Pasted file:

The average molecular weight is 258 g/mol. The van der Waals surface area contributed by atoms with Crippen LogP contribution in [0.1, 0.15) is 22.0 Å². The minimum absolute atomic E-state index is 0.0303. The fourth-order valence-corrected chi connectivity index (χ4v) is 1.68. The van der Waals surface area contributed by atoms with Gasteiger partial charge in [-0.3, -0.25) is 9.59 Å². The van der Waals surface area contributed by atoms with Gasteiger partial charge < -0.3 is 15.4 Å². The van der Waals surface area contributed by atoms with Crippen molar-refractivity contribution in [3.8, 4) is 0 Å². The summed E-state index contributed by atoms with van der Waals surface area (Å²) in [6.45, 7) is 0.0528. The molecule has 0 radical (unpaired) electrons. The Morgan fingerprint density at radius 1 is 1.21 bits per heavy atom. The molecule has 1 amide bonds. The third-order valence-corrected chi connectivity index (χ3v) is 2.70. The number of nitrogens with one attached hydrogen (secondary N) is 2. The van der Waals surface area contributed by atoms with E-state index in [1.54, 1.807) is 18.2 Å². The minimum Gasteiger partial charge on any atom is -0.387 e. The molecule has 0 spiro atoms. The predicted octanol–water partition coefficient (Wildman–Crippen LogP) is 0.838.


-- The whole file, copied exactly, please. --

The average molecular weight is 258 g/mol. The van der Waals surface area contributed by atoms with Crippen LogP contribution in [0.1, 0.15) is 22.0 Å². The minimum absolute atomic E-state index is 0.0303. The fourth-order valence-corrected chi connectivity index (χ4v) is 1.68. The van der Waals surface area contributed by atoms with Gasteiger partial charge in [-0.3, -0.25) is 9.59 Å². The van der Waals surface area contributed by atoms with Gasteiger partial charge < -0.3 is 15.4 Å². The van der Waals surface area contributed by atoms with Crippen molar-refractivity contribution in [3.8, 4) is 0 Å². The summed E-state index contributed by atoms with van der Waals surface area (Å²) in [6.45, 7) is 0.0528. The molecule has 0 radical (unpaired) electrons. The Morgan fingerprint density at radius 1 is 1.21 bits per heavy atom. The molecule has 1 amide bonds. The third-order valence-corrected chi connectivity index (χ3v) is 2.70. The number of nitrogens with one attached hydrogen (secondary N) is 2. The van der Waals surface area contributed by atoms with E-state index in [1.54, 1.807) is 18.2 Å². The minimum Gasteiger partial charge on any atom is -0.387 e. The molecule has 0 spiro atoms. The predicted octanol–water partition coefficient (Wildman–Crippen LogP) is 0.838.